Need help to make an informed decision on window tint percentage? Feel like there’s more to it than looking up a chart? We’ve got you covered.
Here is complete coverage of all the details you need to know before making a choice with your window tints. By the end of this article, you’ll know the best window tint percentage without having time, money, or your vehicle’s features compromised.
Table of Contents
Why Tint Your Car Windows?
Having a private space within your car isn’t the only reason you should have your windows tinted. It brings about healthier benefits like keeping out harmful UV rays to improve vehicle durability.
Further, it reduces glare alongside the chances of eye strain and improves heat reduction capabilities setting a cooler environment within the car. Not to forget the benefit that would easily be any automotive enthusiast’s top priority – improved aesthetics. refer to the article How Does Window Tint Reduce Heat Inside Our Cars?.
Available colors for window tinting
When it comes to a choice of color, any gearhead will find this a no-brainer. Black is our happy color.
Well, apart from this elegant and highly effective color, window tints can come in a range of other colors. list includes Classic Charcoal and Grey, which aren’t the flashiest as a reflective gold shade but are sufficient in getting the intended job done.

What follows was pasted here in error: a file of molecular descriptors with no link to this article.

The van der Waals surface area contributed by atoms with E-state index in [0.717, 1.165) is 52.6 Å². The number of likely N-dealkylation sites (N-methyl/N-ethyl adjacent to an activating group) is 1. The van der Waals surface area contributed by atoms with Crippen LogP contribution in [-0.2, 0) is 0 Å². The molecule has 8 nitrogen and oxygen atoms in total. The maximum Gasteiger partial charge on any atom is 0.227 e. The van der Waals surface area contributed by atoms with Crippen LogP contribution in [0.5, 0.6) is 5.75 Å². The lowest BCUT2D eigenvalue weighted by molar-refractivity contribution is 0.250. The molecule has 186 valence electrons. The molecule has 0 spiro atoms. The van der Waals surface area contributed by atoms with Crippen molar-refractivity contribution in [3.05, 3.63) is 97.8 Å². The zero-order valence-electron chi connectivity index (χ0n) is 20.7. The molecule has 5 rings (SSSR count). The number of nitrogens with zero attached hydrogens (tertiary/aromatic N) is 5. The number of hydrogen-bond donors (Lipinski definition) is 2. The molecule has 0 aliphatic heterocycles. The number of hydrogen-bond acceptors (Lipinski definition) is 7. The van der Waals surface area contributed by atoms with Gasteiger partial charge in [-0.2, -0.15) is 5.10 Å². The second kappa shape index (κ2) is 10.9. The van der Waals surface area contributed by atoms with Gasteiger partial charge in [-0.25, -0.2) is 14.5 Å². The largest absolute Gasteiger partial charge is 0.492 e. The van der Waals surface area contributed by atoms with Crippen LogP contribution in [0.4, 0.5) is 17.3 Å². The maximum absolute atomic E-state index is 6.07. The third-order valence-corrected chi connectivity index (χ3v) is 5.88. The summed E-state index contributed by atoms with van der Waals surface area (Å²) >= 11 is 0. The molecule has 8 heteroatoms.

Some colors that go against the flow include Blue, Amber, Yellow, and Red. However, these tints may be of restricted shades or completely banned in some states in the U.S.
For more details about these, refer to our article on car window tinting color options.
Window Tint Laws are important.
The primary factor upon which you should base your tint percentage is the state laws. There would be no point in having an illegal tint on your vehicle for improved looks if you get pulled over, fined, and forced to remove the tint before you hit the roads again.
The Window Tint Laws in the U.S. vary from state to state, with some states being extremely strict. Therefore, before you make any decision whatsoever, know the laws to prevent unnecessary trouble.
You can check out our article, which consists of the window tint laws for each and every state quite briefly.
Window tint terms you need to know.
Before jumping onto the vital factors that help you make an informed decision, here are some important technical terms on tinting windows:
- Factory Tint – The natural tint within the glass
- Aftermarket Tint – A removable and replaceable film that is placed over the glass window.
- Front-side windows – Windows on the sides of the passenger and the driver, and not their forward-facing windshield.
- Rear-side windows – Any window that lies behind the front-side windows.
- Tint reflection – Reflectivity of window films, most often used to dictate reflectivity of metallic films.